12

I am testing ConcurrentHashMap on Oracle's Java 8 implementation:

ConcurrentMap<String, String> concurrentMap = new ConcurrentHashMap<>();
String result = concurrentMap.computeIfAbsent("A", k -> "B");
System.out.println(result);  // "B"
result = concurrentMap.putIfAbsent("AA", "BB");
System.out.println(result);  // null

The Javadoc of computeIfAbsent does say that

Implementation Requirements:

The default implementation is equivalent to the following steps for this map, then returning the current value or null if now absent:

if (map.get(key) == null) {
    V newValue = mappingFunction.apply(key);
    if (newValue != null)
        return map.putIfAbsent(key, newValue);
}

It said then returning the current value or null if now absent. So shouldn't it be returning null? Given that putIfAbsent is also returning null.

What am I missing here?

  • I don't see that this is contradictory with the specification at all – fge Sep 18 '17 at 5:32
  • 1
    The pseudocode in the Javadoc is meant for illustration. The actual implementation, while similar, handles your case properly. – Joe C Sep 18 '17 at 5:34
  • 4
    The documentation has been fixed in java 9. See the bug and the fixed version of the javadoc – Misha Sep 18 '17 at 7:54
  • @Misha Thanks for pointing that out, wonderful. No more debate :) – user1589188 Sep 18 '17 at 8:10
  • @Misha: thanks, I added it to the answer – Holger Sep 18 '17 at 8:37
16

The code example of ConcurrentMap.computeIfAbsent is not reflecting the actual intention, most likely a mistake caused by the non-intuitive behavior of putIfAbsent, while the implementation obeys the documented intention. This has been reported in JDK-8174087 and fixed in Java 9

Note that the contract for Map.computeIfAbsent is

Implementation Requirements:

The default implementation is equivalent to the following steps for this map, then returning the current value or null if now absent:

if (map.get(key) == null) {
    V newValue = mappingFunction.apply(key);
    if (newValue != null)
        map.put(key, newValue);
}

omitting the return statement. But clearly says

Returns:

the current (existing or computed) value associated with the specified key, or null if the computed value is null

It is the documentation of ConcurrentMap.computeIfAbsent that tries to incorporate the concurrency aspect, falling for the non-inuitive behavior of putIfAbsent:

Implementation Requirements:

The default implementation is equivalent to the following steps for this map, then returning the current value or null if now absent:

if (map.get(key) == null) {
    V newValue = mappingFunction.apply(key);
    if (newValue != null)
        return map.putIfAbsent(key, newValue);
}

but it still says

Returns:

the current (existing or computed) value associated with the specified key, or null if the computed value is null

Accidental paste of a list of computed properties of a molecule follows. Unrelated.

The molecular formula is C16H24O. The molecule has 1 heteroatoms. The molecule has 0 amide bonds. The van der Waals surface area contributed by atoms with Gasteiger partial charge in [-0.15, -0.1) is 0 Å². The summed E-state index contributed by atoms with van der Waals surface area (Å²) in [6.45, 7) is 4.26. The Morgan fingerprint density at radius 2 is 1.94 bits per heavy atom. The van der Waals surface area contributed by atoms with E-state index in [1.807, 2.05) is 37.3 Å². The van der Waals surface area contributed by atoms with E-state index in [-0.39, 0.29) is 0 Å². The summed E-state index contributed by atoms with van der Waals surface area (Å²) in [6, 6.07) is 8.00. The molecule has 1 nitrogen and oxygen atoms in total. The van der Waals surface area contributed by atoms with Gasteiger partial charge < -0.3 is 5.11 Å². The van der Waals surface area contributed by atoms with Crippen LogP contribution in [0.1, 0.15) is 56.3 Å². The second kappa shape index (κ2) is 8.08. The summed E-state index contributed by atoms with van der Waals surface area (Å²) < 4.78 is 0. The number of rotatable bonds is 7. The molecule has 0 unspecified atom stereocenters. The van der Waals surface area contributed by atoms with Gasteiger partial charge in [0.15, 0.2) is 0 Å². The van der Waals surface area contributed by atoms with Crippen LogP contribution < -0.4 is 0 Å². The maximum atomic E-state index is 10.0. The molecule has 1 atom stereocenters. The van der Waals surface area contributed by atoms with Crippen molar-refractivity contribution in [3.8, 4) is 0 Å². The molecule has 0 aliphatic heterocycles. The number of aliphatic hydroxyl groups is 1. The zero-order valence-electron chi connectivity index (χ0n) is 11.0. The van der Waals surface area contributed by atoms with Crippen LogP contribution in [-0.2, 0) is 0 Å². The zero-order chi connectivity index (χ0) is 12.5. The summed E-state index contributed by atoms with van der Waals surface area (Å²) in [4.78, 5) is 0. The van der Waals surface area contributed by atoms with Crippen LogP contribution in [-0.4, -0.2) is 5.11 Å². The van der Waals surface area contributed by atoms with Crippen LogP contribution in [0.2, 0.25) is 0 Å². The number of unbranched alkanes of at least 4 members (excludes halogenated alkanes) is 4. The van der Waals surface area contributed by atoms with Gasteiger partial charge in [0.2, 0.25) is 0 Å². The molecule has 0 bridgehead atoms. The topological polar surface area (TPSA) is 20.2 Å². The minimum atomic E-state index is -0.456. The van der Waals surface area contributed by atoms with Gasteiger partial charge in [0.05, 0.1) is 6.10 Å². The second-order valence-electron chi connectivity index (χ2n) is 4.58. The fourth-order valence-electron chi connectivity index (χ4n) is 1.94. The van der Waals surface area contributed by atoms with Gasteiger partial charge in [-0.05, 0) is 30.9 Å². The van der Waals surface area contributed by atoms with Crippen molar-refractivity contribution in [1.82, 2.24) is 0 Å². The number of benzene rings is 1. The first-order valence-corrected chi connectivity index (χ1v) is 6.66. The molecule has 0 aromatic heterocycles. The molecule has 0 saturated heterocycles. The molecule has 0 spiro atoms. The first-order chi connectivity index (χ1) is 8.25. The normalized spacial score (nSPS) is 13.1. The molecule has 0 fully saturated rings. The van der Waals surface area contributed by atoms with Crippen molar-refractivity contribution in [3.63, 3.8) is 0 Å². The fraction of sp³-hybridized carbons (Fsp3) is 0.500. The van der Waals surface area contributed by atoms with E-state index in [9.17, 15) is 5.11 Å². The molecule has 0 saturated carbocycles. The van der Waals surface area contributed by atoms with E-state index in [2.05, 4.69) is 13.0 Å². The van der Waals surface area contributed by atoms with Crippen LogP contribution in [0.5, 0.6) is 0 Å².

and the documented intention should have precedence over a code example. Note that the actual default implementation of ConcurrentMap.computeIfAbsent is in line with the documented intention:

@Override
default V computeIfAbsent(K key,
        Function<? super K, ? extends V> mappingFunction) {
    Objects.requireNonNull(mappingFunction);
    V v, newValue;
    return ((v = get(key)) == null &&
            (newValue = mappingFunction.apply(key)) != null &&
            (v = putIfAbsent(key, newValue)) == null) ? newValue : v;
}

So the implementation of ConcurrentHashMap.computeIfAbsent does conform to the documented intention of both, ConcurrentMap.computeIfAbsent and Map.computeIfAbsent regarding the returned value and is also equivalent to the default implementation provided by the interfaces.

For completeness, the default implementation of Map.computeIfAbsent is

default V computeIfAbsent(K key,
        Function<? super K, ? extends V> mappingFunction) {
    Objects.requireNonNull(mappingFunction);
    V v;
    if ((v = get(key)) == null) {
        V newValue;
        if ((newValue = mappingFunction.apply(key)) != null) {
            put(key, newValue);
            return newValue;
        }
    }

    return v;
}
  • 3
    TL;DR that's just a bad example in the documentation? – Eugene Sep 18 '17 at 6:56
  • 1
    @Eugene: exactly. – Holger Sep 18 '17 at 6:57
  • Thanks. However, besides the code example, the doc also said above the code: "then returning the current value or null if now absent". Which contradicts to its behaviour "returning the current value or new value if now absent". – user1589188 Sep 18 '17 at 7:26
  • 1
    @user1589188: “the current value” is the value stored in the map when the method returns, which might be either “existing or computed”, as stated. “if now absent” means “if the mapping has been removed upon return”, which can only happen if your function returned null, so in that case, the returned value is also identical to the computed value. – Holger Sep 18 '17 at 7:30
  • @Holger I can't agree. As computeIfAbsent does not remove entry even if the computed/new value is null (unlike compute or merge). So "if now absent" is referring to the state before calling the method. – user1589188 Sep 18 '17 at 7:44
0

Actual code from javadoc:

 if (map.get(key) == null) {
 V newValue = mappingFunction.apply(key);
     if (newValue != null)
         map.put(key, newValue);  // <-
     }
 }

As you can see there is no return keyword in the marked line.

Section "return" also says:

Returns: the current (existing or computed) value associated with the specified key, or null if the computed value is null

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